CMV in pregnancy โ€“ What you need to know to protect your baby


Dr. Michela Sorensen

When it comes to pregnancy there is an overwhelming amount of information on the do’s and don’ts. People are constantly talking about what you should and shouldn’t eat what exercise you should do, even down to whether it is safe to get your hair or nails done. 

Yet one topic that is often neglected is a very important one, and that is the effect of certain viruses in pregnancy, in particular cytomegalovirus (CMV). 

Cytomegalovirus is common. People are generally exposed early in childhood and, similar to viruses like chicken pox, it stays latent in the body for life. In fact, it is estimated over half the Australian population have been exposed to and are carriers of CMV. 

The difficulty with CMV is that the vast majority of people don’t show any symptoms when they are infected. In some however, it can cause flu like symptoms such as fever, sore throat, tiredness and swollen glands.  

So why is it such a problem in pregnancy? 

If a woman contracts CMV while pregnant, there is a risk that her baby will also become infected, which is known as congenital CMV.  

Congenital CMV is one of the leading causes of preventable congenital disability in Australia. 

While most babies born with congenital CMV will not have long term health issues, some can develop hearing loss, vision loss, microcephaly (small head size), cerebral palsy, developmental delay or intellectual disability. 

The highest risk for a child to develop disability secondary to congenital CMV is when a woman is infected with CMV for the first time during pregnancy, especially if this infection occurs in the first half of the pregnancy.  

So let’s look at what women need to be aware of in order to protect themselves  and their baby in pregnancy.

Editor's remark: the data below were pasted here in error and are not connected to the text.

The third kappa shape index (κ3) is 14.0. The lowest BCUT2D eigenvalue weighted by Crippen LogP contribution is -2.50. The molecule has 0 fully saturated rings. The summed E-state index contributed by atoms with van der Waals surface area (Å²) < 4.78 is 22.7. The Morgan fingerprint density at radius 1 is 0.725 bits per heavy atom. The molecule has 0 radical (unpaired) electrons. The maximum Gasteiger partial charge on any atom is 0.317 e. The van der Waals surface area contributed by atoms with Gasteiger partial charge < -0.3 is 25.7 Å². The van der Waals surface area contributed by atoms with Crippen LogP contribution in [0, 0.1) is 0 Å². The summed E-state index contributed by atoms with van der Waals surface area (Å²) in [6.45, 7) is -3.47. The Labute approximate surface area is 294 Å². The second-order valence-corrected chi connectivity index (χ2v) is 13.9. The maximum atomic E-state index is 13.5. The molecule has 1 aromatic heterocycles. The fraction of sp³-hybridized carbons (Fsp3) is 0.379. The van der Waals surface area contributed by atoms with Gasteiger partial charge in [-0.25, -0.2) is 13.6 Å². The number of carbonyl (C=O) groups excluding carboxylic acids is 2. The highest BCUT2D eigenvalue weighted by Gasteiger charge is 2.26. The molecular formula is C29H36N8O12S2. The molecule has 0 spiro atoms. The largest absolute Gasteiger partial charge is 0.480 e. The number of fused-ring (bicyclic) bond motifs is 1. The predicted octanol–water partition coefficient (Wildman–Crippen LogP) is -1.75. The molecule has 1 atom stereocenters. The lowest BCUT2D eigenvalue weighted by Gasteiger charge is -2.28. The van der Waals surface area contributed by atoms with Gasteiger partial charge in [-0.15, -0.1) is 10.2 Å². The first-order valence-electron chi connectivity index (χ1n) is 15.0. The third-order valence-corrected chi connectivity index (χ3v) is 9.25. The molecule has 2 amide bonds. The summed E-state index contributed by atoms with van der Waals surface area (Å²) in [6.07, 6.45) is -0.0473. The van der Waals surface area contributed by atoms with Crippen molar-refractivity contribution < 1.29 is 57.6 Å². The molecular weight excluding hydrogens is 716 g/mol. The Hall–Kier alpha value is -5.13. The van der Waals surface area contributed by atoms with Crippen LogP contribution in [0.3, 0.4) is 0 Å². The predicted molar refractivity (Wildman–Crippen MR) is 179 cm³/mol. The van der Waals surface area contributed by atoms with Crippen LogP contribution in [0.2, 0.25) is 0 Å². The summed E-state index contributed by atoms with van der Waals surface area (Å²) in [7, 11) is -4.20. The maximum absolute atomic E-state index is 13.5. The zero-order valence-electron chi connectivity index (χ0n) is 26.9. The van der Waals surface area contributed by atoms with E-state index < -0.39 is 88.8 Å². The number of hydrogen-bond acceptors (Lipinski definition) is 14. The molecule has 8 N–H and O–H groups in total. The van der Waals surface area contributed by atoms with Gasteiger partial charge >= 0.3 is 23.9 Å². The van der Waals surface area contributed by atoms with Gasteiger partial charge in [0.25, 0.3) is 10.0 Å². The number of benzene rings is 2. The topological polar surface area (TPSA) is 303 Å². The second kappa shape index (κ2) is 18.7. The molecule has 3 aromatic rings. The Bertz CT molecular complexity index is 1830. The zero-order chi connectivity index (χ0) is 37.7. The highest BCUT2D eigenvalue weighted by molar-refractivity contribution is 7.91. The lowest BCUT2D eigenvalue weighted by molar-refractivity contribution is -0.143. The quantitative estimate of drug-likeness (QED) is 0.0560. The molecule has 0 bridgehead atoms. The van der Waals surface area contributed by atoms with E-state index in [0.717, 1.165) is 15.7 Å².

• Firstly, it is important to know your CMV status. You are at lower risk of infection if you have had CMV previously. This can be checked via a blood test ordered by a GP or pregnancy health care provider. 

  • The highest rates of CMV are in toddlers and adolescents. When it comes to risk in pregnancy, women at higher risk of contracting CMV are those with other children (especially in day care), or people who work with children such as teachers or nurses. 

  • When it comes to protecting yourself from CMV, it is important to know that it is spread through contact with saliva or other body fluids of an infected person. It can be direct contact with the infected person, or indirect such as handling nappies, tissues or toys that have saliva on them and then touching the eyes, nose or mouth.  

  • Unfortunately, there is no vaccination (yet!) so they key is prevention. The best way to protect yourself is: 

  • Wash hands often 

  • Don’t share food, drinks, eating utensils or toothbrushes with young children. 

  • Kiss your child on the forehead when pregnant 

  • Clean toys and surfaces regularly. 

And remember, if in doubt, always talk to your health care provider about your risk and what you can do to protect yourself from CMV.  

Dr Michela Sorensen

Please note: Dr Michela's blogaura's blog is general advice only. For further information on this topic, please consult your healthcare professional.

Add a Comment

  1. Enter your comments


Your details